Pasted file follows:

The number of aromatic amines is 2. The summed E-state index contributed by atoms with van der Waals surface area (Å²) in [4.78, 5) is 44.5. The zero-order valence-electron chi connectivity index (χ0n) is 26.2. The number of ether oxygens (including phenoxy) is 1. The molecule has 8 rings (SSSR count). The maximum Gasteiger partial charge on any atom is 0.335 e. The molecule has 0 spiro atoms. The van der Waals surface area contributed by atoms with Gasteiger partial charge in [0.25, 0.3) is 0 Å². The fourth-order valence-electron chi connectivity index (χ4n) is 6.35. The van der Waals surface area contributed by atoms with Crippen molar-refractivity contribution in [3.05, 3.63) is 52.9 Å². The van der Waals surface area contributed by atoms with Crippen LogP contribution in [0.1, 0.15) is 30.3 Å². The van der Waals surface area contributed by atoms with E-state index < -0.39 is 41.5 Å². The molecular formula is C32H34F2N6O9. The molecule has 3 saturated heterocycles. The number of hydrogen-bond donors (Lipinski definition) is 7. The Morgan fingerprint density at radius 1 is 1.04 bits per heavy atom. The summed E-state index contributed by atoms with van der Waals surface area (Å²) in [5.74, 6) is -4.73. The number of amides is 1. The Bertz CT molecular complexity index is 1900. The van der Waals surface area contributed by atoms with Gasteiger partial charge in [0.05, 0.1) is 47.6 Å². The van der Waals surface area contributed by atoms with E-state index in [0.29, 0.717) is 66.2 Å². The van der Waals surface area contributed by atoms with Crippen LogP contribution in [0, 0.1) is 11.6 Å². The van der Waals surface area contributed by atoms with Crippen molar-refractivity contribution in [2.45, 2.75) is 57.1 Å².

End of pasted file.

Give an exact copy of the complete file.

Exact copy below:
The number of aromatic amines is 2. The summed E-state index contributed by atoms with van der Waals surface area (Å²) in [4.78, 5) is 44.5. The zero-order valence-electron chi connectivity index (χ0n) is 26.2. The number of ether oxygens (including phenoxy) is 1. The molecule has 8 rings (SSSR count). The maximum Gasteiger partial charge on any atom is 0.335 e. The molecule has 0 spiro atoms. The van der Waals surface area contributed by atoms with Gasteiger partial charge in [0.25, 0.3) is 0 Å². The fourth-order valence-electron chi connectivity index (χ4n) is 6.35. The van der Waals surface area contributed by atoms with Crippen molar-refractivity contribution in [3.05, 3.63) is 52.9 Å². The van der Waals surface area contributed by atoms with Crippen LogP contribution in [0.1, 0.15) is 30.3 Å². The van der Waals surface area contributed by atoms with E-state index < -0.39 is 41.5 Å². The molecular formula is C32H34F2N6O9. The molecule has 3 saturated heterocycles. The number of hydrogen-bond donors (Lipinski definition) is 7. The Morgan fingerprint density at radius 1 is 1.04 bits per heavy atom. The summed E-state index contributed by atoms with van der Waals surface area (Å²) in [5.74, 6) is -4.73. The number of amides is 1. The Bertz CT molecular complexity index is 1900. The van der Waals surface area contributed by atoms with Gasteiger partial charge in [0.05, 0.1) is 47.6 Å². The van der Waals surface area contributed by atoms with E-state index in [0.29, 0.717) is 66.2 Å². The van der Waals surface area contributed by atoms with Crippen LogP contribution in [0, 0.1) is 11.6 Å². The van der Waals surface area contributed by atoms with Crippen molar-refractivity contribution in [2.45, 2.75) is 57.1 Å².